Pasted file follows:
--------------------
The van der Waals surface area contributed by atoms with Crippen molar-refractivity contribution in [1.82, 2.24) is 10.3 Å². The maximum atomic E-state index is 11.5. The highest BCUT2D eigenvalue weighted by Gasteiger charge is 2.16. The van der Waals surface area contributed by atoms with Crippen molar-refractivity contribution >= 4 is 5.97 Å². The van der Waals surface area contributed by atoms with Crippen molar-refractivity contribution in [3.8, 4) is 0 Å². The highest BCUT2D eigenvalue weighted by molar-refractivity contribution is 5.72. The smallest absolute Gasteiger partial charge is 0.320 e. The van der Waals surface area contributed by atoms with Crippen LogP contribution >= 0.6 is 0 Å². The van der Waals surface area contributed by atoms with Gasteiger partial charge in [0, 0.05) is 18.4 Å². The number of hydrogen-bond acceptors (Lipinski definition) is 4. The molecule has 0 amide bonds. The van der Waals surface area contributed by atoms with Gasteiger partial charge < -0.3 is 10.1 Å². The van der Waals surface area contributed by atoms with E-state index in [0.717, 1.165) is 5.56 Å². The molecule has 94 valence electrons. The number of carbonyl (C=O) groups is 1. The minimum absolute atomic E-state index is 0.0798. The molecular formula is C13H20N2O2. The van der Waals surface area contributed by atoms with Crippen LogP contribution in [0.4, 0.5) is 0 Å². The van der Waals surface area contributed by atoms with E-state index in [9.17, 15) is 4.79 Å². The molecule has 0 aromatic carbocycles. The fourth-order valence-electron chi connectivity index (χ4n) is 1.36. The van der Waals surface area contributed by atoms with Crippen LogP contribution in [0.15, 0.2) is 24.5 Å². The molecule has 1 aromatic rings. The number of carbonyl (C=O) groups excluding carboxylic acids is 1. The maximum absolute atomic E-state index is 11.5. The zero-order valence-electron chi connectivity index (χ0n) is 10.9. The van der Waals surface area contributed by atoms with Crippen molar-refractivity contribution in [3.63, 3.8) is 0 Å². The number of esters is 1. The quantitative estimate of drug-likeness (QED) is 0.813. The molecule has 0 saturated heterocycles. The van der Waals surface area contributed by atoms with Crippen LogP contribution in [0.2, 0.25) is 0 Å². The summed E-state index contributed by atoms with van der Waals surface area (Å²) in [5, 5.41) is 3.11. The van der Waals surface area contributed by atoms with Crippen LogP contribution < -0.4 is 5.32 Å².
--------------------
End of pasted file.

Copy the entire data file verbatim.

The van der Waals surface area contributed by atoms with Crippen molar-refractivity contribution in [1.82, 2.24) is 10.3 Å². The maximum atomic E-state index is 11.5. The highest BCUT2D eigenvalue weighted by Gasteiger charge is 2.16. The van der Waals surface area contributed by atoms with Crippen molar-refractivity contribution >= 4 is 5.97 Å². The van der Waals surface area contributed by atoms with Crippen molar-refractivity contribution in [3.8, 4) is 0 Å². The highest BCUT2D eigenvalue weighted by molar-refractivity contribution is 5.72. The smallest absolute Gasteiger partial charge is 0.320 e. The van der Waals surface area contributed by atoms with Crippen LogP contribution >= 0.6 is 0 Å². The van der Waals surface area contributed by atoms with Gasteiger partial charge in [0, 0.05) is 18.4 Å². The number of hydrogen-bond acceptors (Lipinski definition) is 4. The molecule has 0 amide bonds. The van der Waals surface area contributed by atoms with Gasteiger partial charge < -0.3 is 10.1 Å². The van der Waals surface area contributed by atoms with E-state index in [0.717, 1.165) is 5.56 Å². The molecule has 94 valence electrons. The number of carbonyl (C=O) groups is 1. The minimum absolute atomic E-state index is 0.0798. The molecular formula is C13H20N2O2. The van der Waals surface area contributed by atoms with Crippen LogP contribution in [0.4, 0.5) is 0 Å². The van der Waals surface area contributed by atoms with E-state index in [9.17, 15) is 4.79 Å². The molecule has 0 aromatic carbocycles. The fourth-order valence-electron chi connectivity index (χ4n) is 1.36. The van der Waals surface area contributed by atoms with Crippen LogP contribution in [0.15, 0.2) is 24.5 Å². The molecule has 1 aromatic rings. The number of carbonyl (C=O) groups excluding carboxylic acids is 1. The maximum absolute atomic E-state index is 11.5. The zero-order valence-electron chi connectivity index (χ0n) is 10.9. The van der Waals surface area contributed by atoms with Crippen molar-refractivity contribution in [3.63, 3.8) is 0 Å². The number of esters is 1. The quantitative estimate of drug-likeness (QED) is 0.813. The molecule has 0 saturated heterocycles. The van der Waals surface area contributed by atoms with Crippen LogP contribution in [0.2, 0.25) is 0 Å². The summed E-state index contributed by atoms with van der Waals surface area (Å²) in [5, 5.41) is 3.11. The van der Waals surface area contributed by atoms with Crippen LogP contribution < -0.4 is 5.32 Å².